One year ago this week, Scott Hamilton skated off a patch of Yugoslavian ice with an Olympic gold medal around his neck, the high point of an amateur figure skating career that included four world championships. It also was, if tradition held true, a guaranteed ticket to a gold-inlaid career as a commercial spokesman.
So why haven't we seen him during the last 12 months smiling from a box of Wheaties, selling soft drinks that get America going or mouthwash to keep it kissably sweet?
Why isn't an Olympic hero who is boyishly handsome, bright, articulate and eager to please being paid to tell the public what products gave him the winning edge?
"I don't know," says Hamilton, who is willing to rent his gold medal image for the right price. "I just don't know."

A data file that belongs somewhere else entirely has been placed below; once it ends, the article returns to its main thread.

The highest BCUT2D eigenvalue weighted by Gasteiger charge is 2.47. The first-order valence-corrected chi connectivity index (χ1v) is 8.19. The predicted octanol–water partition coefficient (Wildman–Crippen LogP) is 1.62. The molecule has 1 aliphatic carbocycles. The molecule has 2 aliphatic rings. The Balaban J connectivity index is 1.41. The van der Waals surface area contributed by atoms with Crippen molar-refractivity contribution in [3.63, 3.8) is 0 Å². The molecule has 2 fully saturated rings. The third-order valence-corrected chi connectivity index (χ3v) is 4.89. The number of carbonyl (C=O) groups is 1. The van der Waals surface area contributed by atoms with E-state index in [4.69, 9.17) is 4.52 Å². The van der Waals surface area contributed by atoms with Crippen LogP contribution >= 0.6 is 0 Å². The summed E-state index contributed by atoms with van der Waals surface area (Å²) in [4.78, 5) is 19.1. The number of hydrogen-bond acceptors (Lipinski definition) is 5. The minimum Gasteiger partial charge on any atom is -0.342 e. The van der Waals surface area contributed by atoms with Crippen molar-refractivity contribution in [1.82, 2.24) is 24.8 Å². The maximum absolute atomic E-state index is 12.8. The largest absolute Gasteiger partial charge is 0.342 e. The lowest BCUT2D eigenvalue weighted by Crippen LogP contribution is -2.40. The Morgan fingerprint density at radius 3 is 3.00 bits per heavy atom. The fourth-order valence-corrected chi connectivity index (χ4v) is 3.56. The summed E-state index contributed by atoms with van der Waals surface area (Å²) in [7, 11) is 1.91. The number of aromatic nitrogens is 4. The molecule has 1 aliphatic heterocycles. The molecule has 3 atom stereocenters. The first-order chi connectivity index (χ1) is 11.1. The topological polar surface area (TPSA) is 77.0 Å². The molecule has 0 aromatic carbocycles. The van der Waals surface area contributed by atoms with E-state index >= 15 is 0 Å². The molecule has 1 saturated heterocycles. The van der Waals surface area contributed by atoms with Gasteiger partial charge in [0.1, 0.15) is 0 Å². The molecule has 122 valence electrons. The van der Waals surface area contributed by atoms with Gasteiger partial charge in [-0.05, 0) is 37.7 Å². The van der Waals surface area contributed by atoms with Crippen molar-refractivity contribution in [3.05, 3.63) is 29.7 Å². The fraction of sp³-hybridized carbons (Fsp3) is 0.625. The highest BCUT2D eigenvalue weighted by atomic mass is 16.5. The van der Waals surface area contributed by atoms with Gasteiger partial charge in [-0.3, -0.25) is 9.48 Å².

He is not exactly scrounging for lunch money. As headliner for the Ice Capades, which began an 11-day run at Capital Centre Tuesday night, he earns a six-figure salary and standing ovations. But the rewards that have been offered to other Olympic champions, most recently gymnast Mary Lou Retton, have not materialized for him or any of his Winter Olympic teammates.
Not one athlete from the 1984 U.S. Winter Olympic team, one of the most successful in this country's history, has made the transition from sports to national commercials. That very lucrative perch, previously held by Peggy Fleming, Dorothy Hamill and Jim Craig, to name a few, has remained unoccupied this time around.
"I would have thought after what we did in the Olympics, they would have been heavily sought after," says Ian Anderson, an official with the U.S. Figure Skating Association. "They should be."